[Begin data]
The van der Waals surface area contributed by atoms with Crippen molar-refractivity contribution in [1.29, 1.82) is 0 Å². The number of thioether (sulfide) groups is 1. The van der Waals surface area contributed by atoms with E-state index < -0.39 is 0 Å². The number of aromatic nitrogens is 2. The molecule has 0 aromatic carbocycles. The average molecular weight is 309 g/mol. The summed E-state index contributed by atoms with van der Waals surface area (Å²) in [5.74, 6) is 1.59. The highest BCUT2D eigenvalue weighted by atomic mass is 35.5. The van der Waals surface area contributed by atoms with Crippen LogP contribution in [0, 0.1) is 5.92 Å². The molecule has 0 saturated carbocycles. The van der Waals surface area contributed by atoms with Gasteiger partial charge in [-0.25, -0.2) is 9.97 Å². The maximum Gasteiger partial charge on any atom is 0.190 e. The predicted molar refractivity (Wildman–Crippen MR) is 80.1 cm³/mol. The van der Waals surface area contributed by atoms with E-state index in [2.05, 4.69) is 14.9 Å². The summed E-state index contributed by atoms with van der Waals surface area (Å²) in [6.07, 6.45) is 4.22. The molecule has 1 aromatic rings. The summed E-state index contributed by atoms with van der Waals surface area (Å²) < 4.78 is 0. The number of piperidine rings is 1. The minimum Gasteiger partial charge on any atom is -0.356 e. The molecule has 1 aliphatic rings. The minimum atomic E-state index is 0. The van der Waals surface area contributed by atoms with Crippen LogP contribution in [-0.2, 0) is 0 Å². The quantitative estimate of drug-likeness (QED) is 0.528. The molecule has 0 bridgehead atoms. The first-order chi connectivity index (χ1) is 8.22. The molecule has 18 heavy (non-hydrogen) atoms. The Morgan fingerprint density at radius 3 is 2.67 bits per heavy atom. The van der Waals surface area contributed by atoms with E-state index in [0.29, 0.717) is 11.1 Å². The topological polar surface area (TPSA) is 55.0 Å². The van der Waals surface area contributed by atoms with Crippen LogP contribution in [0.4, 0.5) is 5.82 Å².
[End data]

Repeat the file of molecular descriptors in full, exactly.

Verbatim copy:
The van der Waals surface area contributed by atoms with Crippen molar-refractivity contribution in [1.29, 1.82) is 0 Å². The number of thioether (sulfide) groups is 1. The van der Waals surface area contributed by atoms with E-state index < -0.39 is 0 Å². The number of aromatic nitrogens is 2. The molecule has 0 aromatic carbocycles. The average molecular weight is 309 g/mol. The summed E-state index contributed by atoms with van der Waals surface area (Å²) in [5.74, 6) is 1.59. The highest BCUT2D eigenvalue weighted by atomic mass is 35.5. The van der Waals surface area contributed by atoms with Crippen LogP contribution in [0, 0.1) is 5.92 Å². The molecule has 0 saturated carbocycles. The van der Waals surface area contributed by atoms with Gasteiger partial charge in [-0.25, -0.2) is 9.97 Å². The maximum Gasteiger partial charge on any atom is 0.190 e. The predicted molar refractivity (Wildman–Crippen MR) is 80.1 cm³/mol. The van der Waals surface area contributed by atoms with E-state index in [2.05, 4.69) is 14.9 Å². The summed E-state index contributed by atoms with van der Waals surface area (Å²) in [6.07, 6.45) is 4.22. The molecule has 1 aromatic rings. The summed E-state index contributed by atoms with van der Waals surface area (Å²) < 4.78 is 0. The number of piperidine rings is 1. The minimum Gasteiger partial charge on any atom is -0.356 e. The molecule has 1 aliphatic rings. The minimum atomic E-state index is 0. The van der Waals surface area contributed by atoms with Crippen LogP contribution in [-0.2, 0) is 0 Å². The quantitative estimate of drug-likeness (QED) is 0.528. The molecule has 0 bridgehead atoms. The first-order chi connectivity index (χ1) is 8.22. The molecule has 18 heavy (non-hydrogen) atoms. The Morgan fingerprint density at radius 3 is 2.67 bits per heavy atom. The van der Waals surface area contributed by atoms with E-state index in [0.29, 0.717) is 11.1 Å². The topological polar surface area (TPSA) is 55.0 Å². The van der Waals surface area contributed by atoms with Crippen LogP contribution in [0.4, 0.5) is 5.82 Å².